The edifice of multiculturalism in the West is crumbling, but quick. It seems like only yesterday all good Europeans held as uncontroversial that national self-esteem was racist and imperialist per se, and that even illiberal ideologies were owed liberal deference.
Among the English-speaking peoples, Mark Steyn and John O’Sullivan have been arguing for years — in these pages and elsewhere — the foolishness and dangerousness of this course. Now others are joining the party. In France it’s the disillusioned Marxist nouveaux philosophes like Bernard-Henri Lévy and especially Pascal Bruckner, whose recent The Tyranny of Guilt is a useful polemic against “Western masochism.” Among elected officials, the first and most vocal was of course the Netherlands’ Geert Wilders.
But now it’s going mainstream. First, German chancellor Angela Merkel admitted that multiculturalism had “failed utterly”; now, British prime minister David Cameron has given an important, if tendentious, speech in Munich, on the ways in which British state-sponsored multiculturalism fills the vacuum left by British patriotism with extremist — Islamist — ideologies.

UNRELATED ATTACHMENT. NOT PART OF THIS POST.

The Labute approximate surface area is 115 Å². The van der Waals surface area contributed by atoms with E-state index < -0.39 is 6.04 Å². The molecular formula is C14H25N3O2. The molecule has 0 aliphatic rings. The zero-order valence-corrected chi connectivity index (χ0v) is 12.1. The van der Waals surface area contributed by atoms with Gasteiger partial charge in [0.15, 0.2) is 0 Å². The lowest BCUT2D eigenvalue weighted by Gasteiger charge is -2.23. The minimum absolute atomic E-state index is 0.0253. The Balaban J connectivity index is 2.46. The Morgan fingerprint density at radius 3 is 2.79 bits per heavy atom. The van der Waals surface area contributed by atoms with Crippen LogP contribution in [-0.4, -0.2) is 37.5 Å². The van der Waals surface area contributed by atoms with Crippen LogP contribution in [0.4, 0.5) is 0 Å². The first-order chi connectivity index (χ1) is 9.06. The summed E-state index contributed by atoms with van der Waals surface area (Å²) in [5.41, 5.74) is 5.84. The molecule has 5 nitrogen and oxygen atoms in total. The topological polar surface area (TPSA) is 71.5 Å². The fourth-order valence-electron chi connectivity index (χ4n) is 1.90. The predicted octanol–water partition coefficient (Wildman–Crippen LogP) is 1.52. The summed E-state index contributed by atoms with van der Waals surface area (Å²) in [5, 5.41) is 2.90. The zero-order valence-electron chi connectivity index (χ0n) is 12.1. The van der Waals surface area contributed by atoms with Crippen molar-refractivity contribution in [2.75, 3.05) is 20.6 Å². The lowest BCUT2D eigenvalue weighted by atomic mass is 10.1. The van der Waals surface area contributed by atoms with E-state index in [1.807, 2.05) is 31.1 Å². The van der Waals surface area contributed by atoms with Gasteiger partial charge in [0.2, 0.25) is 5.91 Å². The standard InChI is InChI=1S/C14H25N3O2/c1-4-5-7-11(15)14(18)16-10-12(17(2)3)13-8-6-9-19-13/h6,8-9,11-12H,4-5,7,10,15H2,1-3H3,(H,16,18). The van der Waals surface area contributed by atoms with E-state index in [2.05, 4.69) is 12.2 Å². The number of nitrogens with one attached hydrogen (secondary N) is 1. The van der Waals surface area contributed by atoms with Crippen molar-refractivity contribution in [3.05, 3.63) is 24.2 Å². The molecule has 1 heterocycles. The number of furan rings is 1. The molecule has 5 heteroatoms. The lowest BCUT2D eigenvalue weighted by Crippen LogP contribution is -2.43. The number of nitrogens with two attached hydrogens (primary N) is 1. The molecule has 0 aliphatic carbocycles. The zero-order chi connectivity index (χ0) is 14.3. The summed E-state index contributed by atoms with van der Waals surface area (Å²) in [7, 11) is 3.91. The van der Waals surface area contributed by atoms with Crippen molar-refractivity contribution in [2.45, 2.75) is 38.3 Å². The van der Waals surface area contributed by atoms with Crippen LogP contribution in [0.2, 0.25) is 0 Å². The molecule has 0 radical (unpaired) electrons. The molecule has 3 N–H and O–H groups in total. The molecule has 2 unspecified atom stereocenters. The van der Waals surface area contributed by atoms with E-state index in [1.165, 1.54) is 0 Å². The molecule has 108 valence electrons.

Cameron’s speech is the subject of our editorial today:
Cameron’s argument was that the terrorism threatening the West, both in Afghanistan and at home, had its origins in the underlying “extremist ideology” of Islamism. Young Muslim men in Britain often begin their journey to violent jihad by picking up this ideology from institutions, organizations, and leaders in receipt of government money and official favors. This ideology is further promoted by multiculturalism, which “encouraged different cultures to live separate lives” and so delivered impressionable young people into the hands of state-funded extremists. It would have to be confronted both ideologically — insisting on support for human rights as a condition for entry into public debate — and organizationally — denying funds to bodies that preach hatred and separatism.
You can read the whole thing here.